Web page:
An owner just emailed me that his set has this problem and wondered how much it would cost to fix if he sent me the board. Part of my response -
It's eminently affordable for a set that cost what yours did when you bought it, as it is still capable of that incredible picture, even today. Have you seen the screenshots of pix I have snapped from sets of your vintage recently? If not let me know and I'll direct you, so you can see what your set CAN and SHOULD be looking like right now.
(Of course right here to this thread, a few pages back, is where I will send him!
The price I charge is a few paragraphs down. But even before you scroll down to find it:
Please stop using your set! The next time it shuts down could be the time it sends a horrific spike down the power supply lines and takes out a board downline. Then it starts getting expensive. Right now the cost to restore it is very minor, especially in comparison to costs later, which in many cases total the unit. This is a degenerative problem, and like needed dental work, never gets better on its own. Only worse, till it takes your set down.
Here’s the skivvy –
If you are still running your set with the intermittencies happening occasionally, TURN IT OFF NOW AND UNPLUG IT UNTIL TIME TO SEND THE BOARD! If it has shown signs of occasional malfunction and you are still running it, you are playing Russian Roulette with your multi-thousand dollar investment. If you are watching it as we speak, run - don't walk - up to it, and unplug it or turn off its master power switch. If the remote is closeby you can reach for that also, but disconnecting its circuitry entirely from the wall power is what is most important, here.
The ONE exception (The "One last time" Rule):
Before you remove the board and send it to me, be sure to run your set FROM DEAD COLD one last time for under a minute, just to check that it’s working OK. Do NOT give your set time to warm up again! Even once! Not till your PS board has been TOTALLY restored to TOTALLY stable operation again.
Once you have confirmed that it has a solid, normal, coherent picture, while it's still on, unplug it and proceed to removing the board. When you get the board back and plug it back in, the set will turn itself on automatically, so be sure everything is back in place before plugging the wall cord back into the 120v outlet. This allows you to keep watch FROM THE BACK as the set powers up again for the first time after the board resolder repair.
With the unit unplugged, follow the power cord, from the 120v outlet at the wall. It goes directly to that board, the PS/Power Supply board. Do NOT remove the slanted plastic back, up above. Your optics could get permanently damaged. Just the fiberboard plate, on the LOWER half of the set, in the back. Confirm that the board is mounted vertically to the bulkhead of the set, on your right as you are looking in from the back. If so, it's the board in question.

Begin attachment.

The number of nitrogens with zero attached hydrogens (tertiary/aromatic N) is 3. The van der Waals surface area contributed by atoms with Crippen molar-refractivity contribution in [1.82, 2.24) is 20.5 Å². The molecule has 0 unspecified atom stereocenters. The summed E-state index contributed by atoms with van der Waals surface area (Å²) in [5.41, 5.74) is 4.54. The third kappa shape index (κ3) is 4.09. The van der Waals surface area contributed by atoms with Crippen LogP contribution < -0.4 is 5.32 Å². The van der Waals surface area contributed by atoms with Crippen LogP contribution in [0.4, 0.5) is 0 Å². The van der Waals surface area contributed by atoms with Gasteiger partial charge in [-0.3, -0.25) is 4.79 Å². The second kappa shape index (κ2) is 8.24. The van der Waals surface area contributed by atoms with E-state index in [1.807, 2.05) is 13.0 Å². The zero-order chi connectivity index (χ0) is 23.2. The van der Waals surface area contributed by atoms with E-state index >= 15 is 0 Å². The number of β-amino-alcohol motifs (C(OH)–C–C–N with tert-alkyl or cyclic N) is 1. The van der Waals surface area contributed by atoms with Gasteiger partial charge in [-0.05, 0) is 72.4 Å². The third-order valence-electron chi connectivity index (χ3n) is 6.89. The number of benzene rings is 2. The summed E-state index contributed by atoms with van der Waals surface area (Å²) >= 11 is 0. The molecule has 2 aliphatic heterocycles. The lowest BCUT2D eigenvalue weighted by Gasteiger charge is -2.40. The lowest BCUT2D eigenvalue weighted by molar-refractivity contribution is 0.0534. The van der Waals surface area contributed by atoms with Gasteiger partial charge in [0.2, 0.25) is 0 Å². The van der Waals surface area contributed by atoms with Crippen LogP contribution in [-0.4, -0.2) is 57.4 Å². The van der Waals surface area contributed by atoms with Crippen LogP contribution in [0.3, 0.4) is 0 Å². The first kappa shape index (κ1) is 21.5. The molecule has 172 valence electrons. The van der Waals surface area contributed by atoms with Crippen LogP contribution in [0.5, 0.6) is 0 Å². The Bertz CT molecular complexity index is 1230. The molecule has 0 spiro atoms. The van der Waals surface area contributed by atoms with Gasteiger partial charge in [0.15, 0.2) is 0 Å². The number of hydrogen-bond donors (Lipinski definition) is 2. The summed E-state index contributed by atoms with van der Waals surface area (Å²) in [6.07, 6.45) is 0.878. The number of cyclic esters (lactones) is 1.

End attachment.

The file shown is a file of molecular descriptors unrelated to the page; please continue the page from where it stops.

Pull all the conn'rs off the board at all points before removing the board, which comes off with just 1 screw holding the entire metal frame to the rear wall of the set. Do NOT disturb the wiring bundling by tearing off the tape, shrinkwrap or tie-wraps holding the wires together. It will be needed when you re-install the board, to make sure all plugs go into their proper jacks. You can't plug anything in wrong, as each plug is of a different type or number of pins from each of the others. But keep the bundling in place anyway, undisturbed, JIC.
Leave the board on that frame, I will remove the small screws all around it once it has arrived. Pull upward on it and it will come off its slots for you.
INSURE IT FOR AT LEAST $400!!! One owner didn't, sent it Fedex, and when the gorillas damaged it beyond repair, all he got out of the deal was $100 from them, from which he had to then buy a replacement board. Another owner insured it for $5000 in case the board became both unusable and unavaible, totalling his set. His board was damaged in shipment too and no, he didn't ask for the full $5000, but at least he got covered enough for the repair fee and then some.
So don't be penny wise and pound foolish. INSURE IT.
Use big bubble wrap on it, in packing it, and an OVERSIZED BOX. An ideal size is 15x15x22. I have had 10 damaged boards so far to have had to contend with by now, because of the gorillas that work for all the shipping places. Don’t take any chances, they require AT LEAST 2” on all sides of clearance between the board and the box, no matter how well the insides of the box are cushioned, and because the board is very wide and flat even that is not enough. Lay it slanted rather than flat, so the board sides are even farther away from the edges of the box, in case they drop the box on its side. Don’t tape that bubble wrap, just leave it dangling, and PLEASE don’t use styrofoam popcorn! It gets all over the place. Crumpled up paper works just fine. If you MUST use the popcorn, SEAL IT in plastic bags. Grocery bags would work, and are free. Overfill your box a bit and tamp it down in any case when you're closing it up, so that once the board is in there, it is secured in place and can't move around in there.
In the email I returned to him I then go into what I charge and other details, like where to send it. If you want the rest of that that info, please contact me by calling or emailing me directly, not by pm please.